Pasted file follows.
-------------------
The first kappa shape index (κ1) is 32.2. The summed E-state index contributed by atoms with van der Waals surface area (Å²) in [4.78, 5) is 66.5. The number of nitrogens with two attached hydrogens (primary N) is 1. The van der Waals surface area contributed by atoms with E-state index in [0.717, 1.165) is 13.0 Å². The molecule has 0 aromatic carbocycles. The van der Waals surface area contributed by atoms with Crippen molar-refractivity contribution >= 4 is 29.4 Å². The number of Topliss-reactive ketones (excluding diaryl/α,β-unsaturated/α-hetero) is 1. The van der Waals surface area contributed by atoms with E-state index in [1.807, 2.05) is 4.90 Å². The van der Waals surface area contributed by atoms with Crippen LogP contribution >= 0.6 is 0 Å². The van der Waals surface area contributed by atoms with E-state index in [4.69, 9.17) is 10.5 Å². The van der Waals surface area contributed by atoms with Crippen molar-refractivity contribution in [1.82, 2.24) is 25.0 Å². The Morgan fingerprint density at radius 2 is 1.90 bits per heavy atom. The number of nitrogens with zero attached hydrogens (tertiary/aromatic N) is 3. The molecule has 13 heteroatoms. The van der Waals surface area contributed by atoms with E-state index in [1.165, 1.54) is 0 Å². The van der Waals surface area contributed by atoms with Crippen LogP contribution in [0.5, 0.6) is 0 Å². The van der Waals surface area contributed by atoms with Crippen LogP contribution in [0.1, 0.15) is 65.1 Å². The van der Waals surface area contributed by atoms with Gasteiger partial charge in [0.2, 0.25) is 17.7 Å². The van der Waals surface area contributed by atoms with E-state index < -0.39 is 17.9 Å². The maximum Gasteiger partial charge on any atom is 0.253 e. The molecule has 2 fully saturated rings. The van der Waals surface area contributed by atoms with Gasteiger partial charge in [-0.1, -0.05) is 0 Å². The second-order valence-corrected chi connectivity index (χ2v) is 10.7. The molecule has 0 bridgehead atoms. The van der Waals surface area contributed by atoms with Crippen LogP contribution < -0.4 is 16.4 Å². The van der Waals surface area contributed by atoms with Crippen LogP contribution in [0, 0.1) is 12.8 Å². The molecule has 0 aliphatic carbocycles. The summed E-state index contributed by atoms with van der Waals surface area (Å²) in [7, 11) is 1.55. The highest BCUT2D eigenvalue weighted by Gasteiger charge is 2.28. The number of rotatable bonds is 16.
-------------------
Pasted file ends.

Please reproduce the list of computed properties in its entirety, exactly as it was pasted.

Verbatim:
The first kappa shape index (κ1) is 32.2. The summed E-state index contributed by atoms with van der Waals surface area (Å²) in [4.78, 5) is 66.5. The number of nitrogens with two attached hydrogens (primary N) is 1. The van der Waals surface area contributed by atoms with E-state index in [0.717, 1.165) is 13.0 Å². The molecule has 0 aromatic carbocycles. The van der Waals surface area contributed by atoms with Crippen molar-refractivity contribution >= 4 is 29.4 Å². The number of Topliss-reactive ketones (excluding diaryl/α,β-unsaturated/α-hetero) is 1. The van der Waals surface area contributed by atoms with E-state index in [1.807, 2.05) is 4.90 Å². The van der Waals surface area contributed by atoms with Crippen LogP contribution >= 0.6 is 0 Å². The van der Waals surface area contributed by atoms with E-state index in [4.69, 9.17) is 10.5 Å². The van der Waals surface area contributed by atoms with Crippen molar-refractivity contribution in [1.82, 2.24) is 25.0 Å². The Morgan fingerprint density at radius 2 is 1.90 bits per heavy atom. The number of nitrogens with zero attached hydrogens (tertiary/aromatic N) is 3. The molecule has 13 heteroatoms. The van der Waals surface area contributed by atoms with E-state index in [1.165, 1.54) is 0 Å². The van der Waals surface area contributed by atoms with Crippen LogP contribution in [0.5, 0.6) is 0 Å². The van der Waals surface area contributed by atoms with Crippen LogP contribution in [0.1, 0.15) is 65.1 Å². The van der Waals surface area contributed by atoms with Gasteiger partial charge in [0.2, 0.25) is 17.7 Å². The van der Waals surface area contributed by atoms with E-state index < -0.39 is 17.9 Å². The maximum Gasteiger partial charge on any atom is 0.253 e. The molecule has 2 fully saturated rings. The van der Waals surface area contributed by atoms with Gasteiger partial charge in [-0.1, -0.05) is 0 Å². The second-order valence-corrected chi connectivity index (χ2v) is 10.7. The molecule has 0 bridgehead atoms. The van der Waals surface area contributed by atoms with Crippen LogP contribution < -0.4 is 16.4 Å². The van der Waals surface area contributed by atoms with Crippen LogP contribution in [0, 0.1) is 12.8 Å². The molecule has 0 aliphatic carbocycles. The summed E-state index contributed by atoms with van der Waals surface area (Å²) in [7, 11) is 1.55. The highest BCUT2D eigenvalue weighted by Gasteiger charge is 2.28. The number of rotatable bonds is 16.